Therefore, before deciding to consent to a director or board appointment make sure you do your due diligence – do this within 30 days of appointment.
Directors may find themselves personally liable to repay the company’s debts if they do not comply with a DPN which enlivens their liability for company taxes. The ATO may seek to recover the unpaid amounts directly from the director and/or recover the amount subject of the DPN from the realisation of the director’s personal assets.
In this instance, directors should always seek professional advice with regards to their personal financial position to negoatiate with creditors and minimise the impact of the ATO’s recovery action.
Avoidance of Directors Penalty Notice – DPNs and recovery action
The ATO has announced that it wants to work with taxpayers about unpaid debts and work to resolve the debt rather than take enforcements action so:
- if you have received a ‘warning DPN’ notice, DO NOT ignore it and seek advice immediately;
- similarly, if you have received a DPN, seek advice from us as soon as possible to avoid recovery action against your personal assets.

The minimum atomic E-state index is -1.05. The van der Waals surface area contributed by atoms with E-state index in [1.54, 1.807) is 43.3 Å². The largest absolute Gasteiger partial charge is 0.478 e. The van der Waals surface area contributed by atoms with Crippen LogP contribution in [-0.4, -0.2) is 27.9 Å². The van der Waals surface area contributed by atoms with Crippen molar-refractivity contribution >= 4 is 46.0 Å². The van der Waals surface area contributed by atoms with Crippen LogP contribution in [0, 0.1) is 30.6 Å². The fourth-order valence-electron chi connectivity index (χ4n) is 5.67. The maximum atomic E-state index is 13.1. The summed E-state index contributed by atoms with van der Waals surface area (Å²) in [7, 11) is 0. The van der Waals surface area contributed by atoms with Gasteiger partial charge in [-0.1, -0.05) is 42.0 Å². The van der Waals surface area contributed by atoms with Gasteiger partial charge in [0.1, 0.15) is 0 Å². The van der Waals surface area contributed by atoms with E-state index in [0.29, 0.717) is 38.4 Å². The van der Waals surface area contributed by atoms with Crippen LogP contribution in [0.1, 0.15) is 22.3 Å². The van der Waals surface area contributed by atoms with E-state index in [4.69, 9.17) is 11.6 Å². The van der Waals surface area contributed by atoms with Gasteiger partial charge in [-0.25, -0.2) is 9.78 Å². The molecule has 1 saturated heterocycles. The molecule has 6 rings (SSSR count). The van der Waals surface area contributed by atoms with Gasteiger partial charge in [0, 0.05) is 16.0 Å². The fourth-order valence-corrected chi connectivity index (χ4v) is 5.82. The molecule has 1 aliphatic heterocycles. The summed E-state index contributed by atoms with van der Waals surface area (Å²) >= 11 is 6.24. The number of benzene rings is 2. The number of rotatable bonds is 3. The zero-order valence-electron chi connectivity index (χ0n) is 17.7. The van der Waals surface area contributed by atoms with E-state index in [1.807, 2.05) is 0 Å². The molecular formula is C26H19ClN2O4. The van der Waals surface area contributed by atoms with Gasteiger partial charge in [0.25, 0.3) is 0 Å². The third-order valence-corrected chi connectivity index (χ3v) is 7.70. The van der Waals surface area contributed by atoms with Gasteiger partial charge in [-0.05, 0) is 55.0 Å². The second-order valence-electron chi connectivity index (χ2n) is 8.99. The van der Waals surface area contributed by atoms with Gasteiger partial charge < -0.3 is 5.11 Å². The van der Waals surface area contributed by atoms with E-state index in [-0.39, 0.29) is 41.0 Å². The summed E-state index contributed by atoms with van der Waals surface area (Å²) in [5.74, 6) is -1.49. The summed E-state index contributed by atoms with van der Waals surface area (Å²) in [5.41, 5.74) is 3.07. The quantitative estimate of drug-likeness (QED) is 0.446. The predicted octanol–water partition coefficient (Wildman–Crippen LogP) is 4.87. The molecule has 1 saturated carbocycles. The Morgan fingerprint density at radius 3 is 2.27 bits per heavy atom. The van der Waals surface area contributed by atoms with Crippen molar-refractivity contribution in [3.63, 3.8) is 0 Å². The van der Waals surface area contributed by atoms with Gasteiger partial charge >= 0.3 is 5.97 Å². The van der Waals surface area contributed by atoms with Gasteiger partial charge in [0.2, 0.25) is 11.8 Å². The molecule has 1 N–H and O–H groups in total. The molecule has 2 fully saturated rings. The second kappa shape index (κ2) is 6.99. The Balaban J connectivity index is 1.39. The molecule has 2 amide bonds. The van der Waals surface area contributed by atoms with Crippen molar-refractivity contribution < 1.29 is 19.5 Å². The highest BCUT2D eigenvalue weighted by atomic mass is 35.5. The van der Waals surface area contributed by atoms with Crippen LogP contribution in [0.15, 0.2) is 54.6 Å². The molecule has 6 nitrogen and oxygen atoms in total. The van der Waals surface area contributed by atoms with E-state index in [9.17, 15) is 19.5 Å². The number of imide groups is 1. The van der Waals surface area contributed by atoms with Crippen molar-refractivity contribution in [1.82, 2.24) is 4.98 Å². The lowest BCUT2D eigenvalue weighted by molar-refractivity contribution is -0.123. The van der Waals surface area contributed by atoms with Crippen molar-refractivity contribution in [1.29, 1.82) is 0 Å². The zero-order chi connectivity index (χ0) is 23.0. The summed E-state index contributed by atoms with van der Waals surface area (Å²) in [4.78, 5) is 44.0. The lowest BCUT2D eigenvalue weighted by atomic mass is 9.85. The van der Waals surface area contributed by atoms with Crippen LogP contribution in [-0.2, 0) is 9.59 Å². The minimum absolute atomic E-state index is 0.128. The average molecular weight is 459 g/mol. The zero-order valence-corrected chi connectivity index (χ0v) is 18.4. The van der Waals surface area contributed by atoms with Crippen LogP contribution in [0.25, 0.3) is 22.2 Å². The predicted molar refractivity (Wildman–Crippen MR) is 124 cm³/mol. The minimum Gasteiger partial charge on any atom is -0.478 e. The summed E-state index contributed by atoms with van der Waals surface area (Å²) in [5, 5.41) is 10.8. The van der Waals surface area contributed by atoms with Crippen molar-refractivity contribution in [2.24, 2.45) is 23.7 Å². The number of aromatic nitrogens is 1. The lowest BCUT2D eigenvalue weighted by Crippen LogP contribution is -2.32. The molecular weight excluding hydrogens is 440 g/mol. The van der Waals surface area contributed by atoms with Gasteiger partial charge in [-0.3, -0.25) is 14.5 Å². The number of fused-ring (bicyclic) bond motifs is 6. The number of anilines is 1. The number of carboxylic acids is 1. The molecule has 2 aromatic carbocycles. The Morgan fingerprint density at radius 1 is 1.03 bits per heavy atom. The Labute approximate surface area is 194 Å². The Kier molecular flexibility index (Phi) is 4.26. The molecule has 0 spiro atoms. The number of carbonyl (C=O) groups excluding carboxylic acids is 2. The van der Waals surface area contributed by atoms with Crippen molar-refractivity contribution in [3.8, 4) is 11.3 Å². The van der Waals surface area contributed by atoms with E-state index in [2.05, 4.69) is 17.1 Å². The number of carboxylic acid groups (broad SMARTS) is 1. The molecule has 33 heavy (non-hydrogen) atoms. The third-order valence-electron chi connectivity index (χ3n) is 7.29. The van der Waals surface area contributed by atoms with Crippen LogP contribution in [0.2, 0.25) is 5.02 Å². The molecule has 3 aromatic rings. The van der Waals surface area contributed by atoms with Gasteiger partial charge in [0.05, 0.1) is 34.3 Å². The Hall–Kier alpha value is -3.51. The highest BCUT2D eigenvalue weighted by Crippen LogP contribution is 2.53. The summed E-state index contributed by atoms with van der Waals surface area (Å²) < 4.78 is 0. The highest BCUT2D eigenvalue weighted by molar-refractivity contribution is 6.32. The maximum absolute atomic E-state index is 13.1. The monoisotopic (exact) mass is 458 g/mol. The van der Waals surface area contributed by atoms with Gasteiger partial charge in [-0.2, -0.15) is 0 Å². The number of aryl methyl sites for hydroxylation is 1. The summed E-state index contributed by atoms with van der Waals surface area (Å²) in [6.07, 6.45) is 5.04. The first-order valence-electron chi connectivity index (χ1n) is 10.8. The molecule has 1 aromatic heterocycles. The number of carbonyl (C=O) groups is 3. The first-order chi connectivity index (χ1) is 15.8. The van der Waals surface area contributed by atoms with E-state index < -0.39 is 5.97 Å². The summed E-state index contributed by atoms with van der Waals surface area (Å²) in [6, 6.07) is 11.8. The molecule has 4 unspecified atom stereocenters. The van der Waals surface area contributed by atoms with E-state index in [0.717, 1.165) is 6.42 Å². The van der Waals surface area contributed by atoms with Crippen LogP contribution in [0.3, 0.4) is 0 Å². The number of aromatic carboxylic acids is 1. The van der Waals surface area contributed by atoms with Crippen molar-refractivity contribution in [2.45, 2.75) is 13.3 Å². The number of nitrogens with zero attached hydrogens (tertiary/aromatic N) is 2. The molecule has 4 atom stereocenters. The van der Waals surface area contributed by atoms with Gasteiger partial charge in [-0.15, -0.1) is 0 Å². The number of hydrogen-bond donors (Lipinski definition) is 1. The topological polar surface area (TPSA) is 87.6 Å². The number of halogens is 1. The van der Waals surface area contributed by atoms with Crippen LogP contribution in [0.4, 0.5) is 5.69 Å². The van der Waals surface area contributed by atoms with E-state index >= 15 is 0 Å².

Our message is: don’t stick your head in the sand — even if you can’t pay the full amount owed straight away, please contact us or a professional to discuss and we will work with you to set up an appropriate payment arrangement.
ATO deputy commissioner Vivek Chaudhary
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I sincerely apologise to John Winter for the harm, embarrassment and distress caused by my publication of the article titled “Directors Penalty Notice – ATO Tax Debt? Directors beware of the DPN, ARITA CEO & Greedy Liquidators…” (and substantially similar articles or posts on other platforms), which made unsubstantiated attacks on John Winter. My allegations were made without foundation and I accept that my allegations were false, which I retract without reservation.